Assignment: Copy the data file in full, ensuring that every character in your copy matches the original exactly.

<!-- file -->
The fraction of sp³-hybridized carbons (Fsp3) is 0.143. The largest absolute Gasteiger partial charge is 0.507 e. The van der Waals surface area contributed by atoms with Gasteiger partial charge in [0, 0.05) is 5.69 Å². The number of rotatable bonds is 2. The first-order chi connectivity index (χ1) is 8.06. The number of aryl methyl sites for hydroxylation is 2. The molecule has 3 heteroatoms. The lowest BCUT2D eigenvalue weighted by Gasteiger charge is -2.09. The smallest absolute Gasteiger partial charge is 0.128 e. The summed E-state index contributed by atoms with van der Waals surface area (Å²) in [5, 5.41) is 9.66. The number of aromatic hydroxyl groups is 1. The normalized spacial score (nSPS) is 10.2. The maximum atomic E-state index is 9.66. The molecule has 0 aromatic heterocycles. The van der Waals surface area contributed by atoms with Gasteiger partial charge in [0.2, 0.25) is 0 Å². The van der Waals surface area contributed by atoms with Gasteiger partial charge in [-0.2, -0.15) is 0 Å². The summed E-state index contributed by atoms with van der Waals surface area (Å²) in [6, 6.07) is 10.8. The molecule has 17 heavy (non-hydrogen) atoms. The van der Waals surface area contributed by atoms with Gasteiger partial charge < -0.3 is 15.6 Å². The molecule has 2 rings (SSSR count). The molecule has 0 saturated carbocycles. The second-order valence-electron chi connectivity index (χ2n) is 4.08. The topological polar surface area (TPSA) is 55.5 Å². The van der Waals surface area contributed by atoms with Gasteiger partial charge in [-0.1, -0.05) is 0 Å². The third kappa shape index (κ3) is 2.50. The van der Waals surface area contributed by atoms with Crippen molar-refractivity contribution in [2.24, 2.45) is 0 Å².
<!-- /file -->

The fraction of sp³-hybridized carbons (Fsp3) is 0.143. The largest absolute Gasteiger partial charge is 0.507 e. The van der Waals surface area contributed by atoms with Gasteiger partial charge in [0, 0.05) is 5.69 Å². The number of rotatable bonds is 2. The first-order chi connectivity index (χ1) is 8.06. The number of aryl methyl sites for hydroxylation is 2. The molecule has 3 heteroatoms. The lowest BCUT2D eigenvalue weighted by Gasteiger charge is -2.09. The smallest absolute Gasteiger partial charge is 0.128 e. The summed E-state index contributed by atoms with van der Waals surface area (Å²) in [5, 5.41) is 9.66. The number of aromatic hydroxyl groups is 1. The normalized spacial score (nSPS) is 10.2. The maximum atomic E-state index is 9.66. The molecule has 0 aromatic heterocycles. The van der Waals surface area contributed by atoms with Gasteiger partial charge in [0.2, 0.25) is 0 Å². The van der Waals surface area contributed by atoms with Gasteiger partial charge in [-0.2, -0.15) is 0 Å². The summed E-state index contributed by atoms with van der Waals surface area (Å²) in [6, 6.07) is 10.8. The molecule has 17 heavy (non-hydrogen) atoms. The van der Waals surface area contributed by atoms with Gasteiger partial charge < -0.3 is 15.6 Å². The molecule has 2 rings (SSSR count). The molecule has 0 saturated carbocycles. The second-order valence-electron chi connectivity index (χ2n) is 4.08. The topological polar surface area (TPSA) is 55.5 Å². The van der Waals surface area contributed by atoms with Gasteiger partial charge in [-0.1, -0.05) is 0 Å². The third kappa shape index (κ3) is 2.50. The van der Waals surface area contributed by atoms with Crippen molar-refractivity contribution in [2.24, 2.45) is 0 Å².